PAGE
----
"Guys, just found out about the Seahorse news. While it’s great to be recognized in this capacity, let’s face it: I only had one role out of the many that contributed to a successful winter in Florida. EVERYONE should be mentioned as none of this would have been possible without ALL of you. Thanks to all again for a winter that Susie and I will never forget."
Seahorse may not have had the space, but we’re happy to oblige. The Soozal crew included: Jeff Rubin, Tom Lihan, Greg Felton, Gary Sadamori, Chris Lewis, Pete McCormick, Matt Siddens, project manager Scott Easom, and tactician Robbie Haines.
Woolery’s competition for the honors — Ericsson 3 navigator Aksel Magdahl — made some pretty gutsy calls, which means he’ll be a tough opponent in the voting on Seahorse‘ website. So click on that link, cast your vote and help bring it home for a Bay Area program!
Find your treasure at the annual Marina Bay Nautical Swap Meet on Sunday, May 17 from 8 a.m.-noon. The meet will be at the launch ramp parking lot at the corner of Marina Way South & Hall Avenue. Vendor spaces available.
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"We got a little delirious at the equator," report Pacific Puddle Jumpers Allan and Rina Alexopulos of the Volcano, CA-based Hunter 44 Follow You Follow Me. "As the attached photo of King Neptune, aka Jan Selderijk, clearly documents, we think we actually saw a line across the ocean at 0 degrees of latitude."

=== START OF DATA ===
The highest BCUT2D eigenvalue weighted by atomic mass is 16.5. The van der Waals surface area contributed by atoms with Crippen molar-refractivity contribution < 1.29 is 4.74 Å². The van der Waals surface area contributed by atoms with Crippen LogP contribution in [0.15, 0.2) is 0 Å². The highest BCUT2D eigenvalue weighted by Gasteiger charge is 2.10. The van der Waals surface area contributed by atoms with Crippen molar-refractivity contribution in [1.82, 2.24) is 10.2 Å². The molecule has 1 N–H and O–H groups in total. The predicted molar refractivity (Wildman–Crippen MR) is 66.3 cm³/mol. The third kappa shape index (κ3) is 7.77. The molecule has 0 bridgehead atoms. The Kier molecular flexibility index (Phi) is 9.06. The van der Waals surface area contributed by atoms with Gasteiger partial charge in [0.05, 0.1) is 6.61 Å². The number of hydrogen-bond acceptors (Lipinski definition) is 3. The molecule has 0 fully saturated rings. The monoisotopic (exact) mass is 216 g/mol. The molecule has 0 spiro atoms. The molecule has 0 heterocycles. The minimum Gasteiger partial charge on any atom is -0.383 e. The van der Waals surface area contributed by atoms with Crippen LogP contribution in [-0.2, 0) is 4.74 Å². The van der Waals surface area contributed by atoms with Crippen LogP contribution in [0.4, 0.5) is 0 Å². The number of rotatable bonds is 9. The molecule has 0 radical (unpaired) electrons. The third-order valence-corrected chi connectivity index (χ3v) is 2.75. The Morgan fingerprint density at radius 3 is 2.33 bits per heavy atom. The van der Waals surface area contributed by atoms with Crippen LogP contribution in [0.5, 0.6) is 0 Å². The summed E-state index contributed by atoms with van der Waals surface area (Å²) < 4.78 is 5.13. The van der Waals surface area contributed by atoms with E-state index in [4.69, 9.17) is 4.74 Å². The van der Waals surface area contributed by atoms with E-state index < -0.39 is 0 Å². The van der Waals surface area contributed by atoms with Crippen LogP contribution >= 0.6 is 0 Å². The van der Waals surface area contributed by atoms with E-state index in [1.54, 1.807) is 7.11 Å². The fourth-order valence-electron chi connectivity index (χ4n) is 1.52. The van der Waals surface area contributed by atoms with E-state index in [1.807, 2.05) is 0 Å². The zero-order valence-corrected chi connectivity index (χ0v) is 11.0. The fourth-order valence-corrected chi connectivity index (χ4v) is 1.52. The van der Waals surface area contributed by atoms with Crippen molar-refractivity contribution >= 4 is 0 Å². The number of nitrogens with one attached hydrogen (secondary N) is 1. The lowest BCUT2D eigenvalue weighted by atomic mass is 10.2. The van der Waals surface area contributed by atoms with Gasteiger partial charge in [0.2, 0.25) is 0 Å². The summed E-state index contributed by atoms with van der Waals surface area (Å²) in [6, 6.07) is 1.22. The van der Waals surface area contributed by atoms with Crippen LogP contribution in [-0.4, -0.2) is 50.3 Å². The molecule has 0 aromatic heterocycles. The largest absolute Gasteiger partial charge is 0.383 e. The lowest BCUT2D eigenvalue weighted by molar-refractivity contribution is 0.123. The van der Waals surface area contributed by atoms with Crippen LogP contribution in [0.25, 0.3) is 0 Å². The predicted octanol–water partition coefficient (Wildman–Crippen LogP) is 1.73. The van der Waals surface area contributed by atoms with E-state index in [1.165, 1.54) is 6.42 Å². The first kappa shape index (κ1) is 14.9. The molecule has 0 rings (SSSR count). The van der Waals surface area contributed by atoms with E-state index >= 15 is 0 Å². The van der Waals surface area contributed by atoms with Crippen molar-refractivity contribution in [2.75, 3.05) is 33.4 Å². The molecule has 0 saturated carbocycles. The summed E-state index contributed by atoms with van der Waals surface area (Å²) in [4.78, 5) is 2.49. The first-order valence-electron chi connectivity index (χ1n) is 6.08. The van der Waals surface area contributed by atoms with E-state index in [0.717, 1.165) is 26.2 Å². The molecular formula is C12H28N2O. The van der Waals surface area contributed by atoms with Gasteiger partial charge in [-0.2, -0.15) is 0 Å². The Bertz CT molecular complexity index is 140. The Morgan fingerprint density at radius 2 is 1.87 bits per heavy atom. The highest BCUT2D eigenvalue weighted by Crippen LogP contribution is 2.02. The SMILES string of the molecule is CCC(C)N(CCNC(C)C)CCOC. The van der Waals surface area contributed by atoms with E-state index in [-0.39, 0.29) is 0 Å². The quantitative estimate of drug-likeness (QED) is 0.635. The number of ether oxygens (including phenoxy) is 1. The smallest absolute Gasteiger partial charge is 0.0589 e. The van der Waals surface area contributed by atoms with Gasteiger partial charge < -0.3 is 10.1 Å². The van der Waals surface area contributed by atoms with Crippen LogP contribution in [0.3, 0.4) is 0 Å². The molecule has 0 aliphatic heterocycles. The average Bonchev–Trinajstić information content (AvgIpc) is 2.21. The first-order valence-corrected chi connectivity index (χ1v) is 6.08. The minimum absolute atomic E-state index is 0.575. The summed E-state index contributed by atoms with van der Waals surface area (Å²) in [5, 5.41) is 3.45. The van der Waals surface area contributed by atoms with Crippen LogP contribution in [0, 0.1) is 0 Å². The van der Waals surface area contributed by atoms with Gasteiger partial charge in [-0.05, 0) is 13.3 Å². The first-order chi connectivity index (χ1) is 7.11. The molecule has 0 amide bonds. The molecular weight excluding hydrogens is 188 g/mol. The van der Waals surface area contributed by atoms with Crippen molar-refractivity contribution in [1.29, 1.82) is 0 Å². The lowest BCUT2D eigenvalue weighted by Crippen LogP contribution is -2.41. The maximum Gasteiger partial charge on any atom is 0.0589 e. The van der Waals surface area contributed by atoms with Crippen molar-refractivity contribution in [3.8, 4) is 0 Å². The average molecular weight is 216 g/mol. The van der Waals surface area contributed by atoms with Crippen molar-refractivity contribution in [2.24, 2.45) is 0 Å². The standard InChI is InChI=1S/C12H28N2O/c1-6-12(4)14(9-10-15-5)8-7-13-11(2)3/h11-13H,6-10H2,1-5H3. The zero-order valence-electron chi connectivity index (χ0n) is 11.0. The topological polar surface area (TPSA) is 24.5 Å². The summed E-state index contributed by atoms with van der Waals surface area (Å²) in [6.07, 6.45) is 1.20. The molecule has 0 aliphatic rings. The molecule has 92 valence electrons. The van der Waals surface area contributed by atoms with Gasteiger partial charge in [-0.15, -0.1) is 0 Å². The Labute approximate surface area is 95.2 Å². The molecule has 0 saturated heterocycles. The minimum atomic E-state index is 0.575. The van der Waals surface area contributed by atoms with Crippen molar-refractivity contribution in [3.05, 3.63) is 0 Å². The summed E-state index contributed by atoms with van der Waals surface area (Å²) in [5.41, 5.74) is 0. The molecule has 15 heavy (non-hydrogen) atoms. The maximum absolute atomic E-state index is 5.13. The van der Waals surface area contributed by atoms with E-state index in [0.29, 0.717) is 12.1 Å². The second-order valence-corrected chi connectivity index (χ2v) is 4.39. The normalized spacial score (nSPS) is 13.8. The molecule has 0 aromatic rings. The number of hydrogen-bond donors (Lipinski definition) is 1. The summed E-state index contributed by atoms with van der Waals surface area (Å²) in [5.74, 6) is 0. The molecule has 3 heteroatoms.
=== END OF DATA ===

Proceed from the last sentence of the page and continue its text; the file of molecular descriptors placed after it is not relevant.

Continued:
After their youngest daughter headed off to college in 2006, the couple sold their house, bought the boat and headed south. Initially, they had plans to transit the Canal and cruise the Caribbean, but after getting caught up in the excitement of this year’s Pacific Puddle Jump fleet, Allan and Rina decided to hang a right instead. "We are having the time of our lives, and we’re thrilled we made the decision to go west."
If you missed our mini profiles of this year’s fleet members, you can find downloadable files of both the April and May installments on our website. Look for a recap article on this year’s crossing soon in the pages of Latitude 38.
We hate to say we told you so but, well, we did. This weekend was one of the most stunning ones we’ve experienced in ages, with warm weather, light winds and a fireworks display to kick off summer. If you didn’t treat your mom to a mellow sail yesterday, we can only hope you bought her a big bouqet of roses to make up for it. We could continue to wax rhapsodic but instead we’ll just show you how others celebrated sailing on the Bay.
If you couldn’t make it out this weekend, you’re in luck — the extended forecast calls for more of the same for next weekend!